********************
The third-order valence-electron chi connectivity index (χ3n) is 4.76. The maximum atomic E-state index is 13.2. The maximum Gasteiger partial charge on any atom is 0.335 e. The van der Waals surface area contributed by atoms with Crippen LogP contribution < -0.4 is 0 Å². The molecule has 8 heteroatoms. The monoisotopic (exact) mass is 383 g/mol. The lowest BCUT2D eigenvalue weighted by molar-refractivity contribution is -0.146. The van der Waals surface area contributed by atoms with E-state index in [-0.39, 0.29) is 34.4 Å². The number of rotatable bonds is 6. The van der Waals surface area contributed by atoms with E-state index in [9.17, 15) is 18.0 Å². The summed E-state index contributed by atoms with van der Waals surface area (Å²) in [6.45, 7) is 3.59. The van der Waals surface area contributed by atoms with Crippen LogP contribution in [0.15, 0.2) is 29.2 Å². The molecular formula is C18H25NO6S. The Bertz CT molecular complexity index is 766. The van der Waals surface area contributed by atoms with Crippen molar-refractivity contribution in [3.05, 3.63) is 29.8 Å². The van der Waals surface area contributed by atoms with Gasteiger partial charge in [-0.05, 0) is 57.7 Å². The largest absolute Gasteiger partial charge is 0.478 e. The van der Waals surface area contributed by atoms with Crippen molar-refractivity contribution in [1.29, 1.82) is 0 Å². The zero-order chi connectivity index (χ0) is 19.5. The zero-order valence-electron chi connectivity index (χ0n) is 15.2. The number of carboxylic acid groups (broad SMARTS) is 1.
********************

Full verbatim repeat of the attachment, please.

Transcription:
The third-order valence-electron chi connectivity index (χ3n) is 4.76. The maximum atomic E-state index is 13.2. The maximum Gasteiger partial charge on any atom is 0.335 e. The van der Waals surface area contributed by atoms with Crippen LogP contribution < -0.4 is 0 Å². The molecule has 8 heteroatoms. The monoisotopic (exact) mass is 383 g/mol. The lowest BCUT2D eigenvalue weighted by molar-refractivity contribution is -0.146. The van der Waals surface area contributed by atoms with E-state index in [-0.39, 0.29) is 34.4 Å². The number of rotatable bonds is 6. The van der Waals surface area contributed by atoms with E-state index in [9.17, 15) is 18.0 Å². The summed E-state index contributed by atoms with van der Waals surface area (Å²) in [6.45, 7) is 3.59. The van der Waals surface area contributed by atoms with Crippen LogP contribution in [0.15, 0.2) is 29.2 Å². The molecular formula is C18H25NO6S. The Bertz CT molecular complexity index is 766. The van der Waals surface area contributed by atoms with Crippen molar-refractivity contribution in [3.05, 3.63) is 29.8 Å². The van der Waals surface area contributed by atoms with Gasteiger partial charge in [-0.05, 0) is 57.7 Å². The largest absolute Gasteiger partial charge is 0.478 e. The van der Waals surface area contributed by atoms with Crippen molar-refractivity contribution in [1.29, 1.82) is 0 Å². The zero-order chi connectivity index (χ0) is 19.5. The zero-order valence-electron chi connectivity index (χ0n) is 15.2. The number of carboxylic acid groups (broad SMARTS) is 1.